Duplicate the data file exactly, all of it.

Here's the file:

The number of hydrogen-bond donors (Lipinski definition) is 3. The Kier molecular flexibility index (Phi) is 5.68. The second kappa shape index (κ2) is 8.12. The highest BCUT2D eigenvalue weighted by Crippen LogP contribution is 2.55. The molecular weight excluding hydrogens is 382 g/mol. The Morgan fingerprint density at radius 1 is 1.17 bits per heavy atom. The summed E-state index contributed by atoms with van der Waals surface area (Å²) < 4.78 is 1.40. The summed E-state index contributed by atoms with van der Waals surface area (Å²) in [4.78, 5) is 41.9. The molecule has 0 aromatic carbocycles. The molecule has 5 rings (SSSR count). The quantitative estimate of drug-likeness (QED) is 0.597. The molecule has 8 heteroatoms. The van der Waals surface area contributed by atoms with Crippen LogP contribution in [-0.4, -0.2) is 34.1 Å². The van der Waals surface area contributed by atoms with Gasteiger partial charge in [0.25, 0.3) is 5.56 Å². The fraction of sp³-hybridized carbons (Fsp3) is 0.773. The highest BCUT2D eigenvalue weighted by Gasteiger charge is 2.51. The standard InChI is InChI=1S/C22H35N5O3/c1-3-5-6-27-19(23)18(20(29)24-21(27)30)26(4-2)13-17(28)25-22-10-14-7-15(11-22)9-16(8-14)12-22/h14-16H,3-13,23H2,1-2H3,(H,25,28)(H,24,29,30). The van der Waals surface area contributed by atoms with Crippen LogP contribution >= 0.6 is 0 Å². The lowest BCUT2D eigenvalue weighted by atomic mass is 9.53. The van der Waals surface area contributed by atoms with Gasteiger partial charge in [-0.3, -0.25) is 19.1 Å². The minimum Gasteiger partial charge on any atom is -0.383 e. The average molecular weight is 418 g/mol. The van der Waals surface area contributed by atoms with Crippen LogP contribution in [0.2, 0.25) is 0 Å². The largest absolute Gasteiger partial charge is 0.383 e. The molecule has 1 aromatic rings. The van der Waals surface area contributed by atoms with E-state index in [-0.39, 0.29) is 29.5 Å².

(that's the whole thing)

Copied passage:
The number of hydrogen-bond donors (Lipinski definition) is 3. The Kier molecular flexibility index (Phi) is 5.68. The second kappa shape index (κ2) is 8.12. The highest BCUT2D eigenvalue weighted by Crippen LogP contribution is 2.55. The molecular weight excluding hydrogens is 382 g/mol. The Morgan fingerprint density at radius 1 is 1.17 bits per heavy atom. The summed E-state index contributed by atoms with van der Waals surface area (Å²) < 4.78 is 1.40. The summed E-state index contributed by atoms with van der Waals surface area (Å²) in [4.78, 5) is 41.9. The molecule has 0 aromatic carbocycles. The molecule has 5 rings (SSSR count). The quantitative estimate of drug-likeness (QED) is 0.597. The molecule has 8 heteroatoms. The van der Waals surface area contributed by atoms with Crippen LogP contribution in [-0.4, -0.2) is 34.1 Å². The van der Waals surface area contributed by atoms with Gasteiger partial charge in [0.25, 0.3) is 5.56 Å². The fraction of sp³-hybridized carbons (Fsp3) is 0.773. The highest BCUT2D eigenvalue weighted by Gasteiger charge is 2.51. The standard InChI is InChI=1S/C22H35N5O3/c1-3-5-6-27-19(23)18(20(29)24-21(27)30)26(4-2)13-17(28)25-22-10-14-7-15(11-22)9-16(8-14)12-22/h14-16H,3-13,23H2,1-2H3,(H,25,28)(H,24,29,30). The van der Waals surface area contributed by atoms with Crippen LogP contribution >= 0.6 is 0 Å². The lowest BCUT2D eigenvalue weighted by atomic mass is 9.53. The van der Waals surface area contributed by atoms with Gasteiger partial charge in [-0.3, -0.25) is 19.1 Å². The minimum Gasteiger partial charge on any atom is -0.383 e. The average molecular weight is 418 g/mol. The van der Waals surface area contributed by atoms with Crippen LogP contribution in [0.2, 0.25) is 0 Å². The largest absolute Gasteiger partial charge is 0.383 e. The molecule has 1 aromatic rings. The van der Waals surface area contributed by atoms with E-state index in [-0.39, 0.29) is 29.5 Å².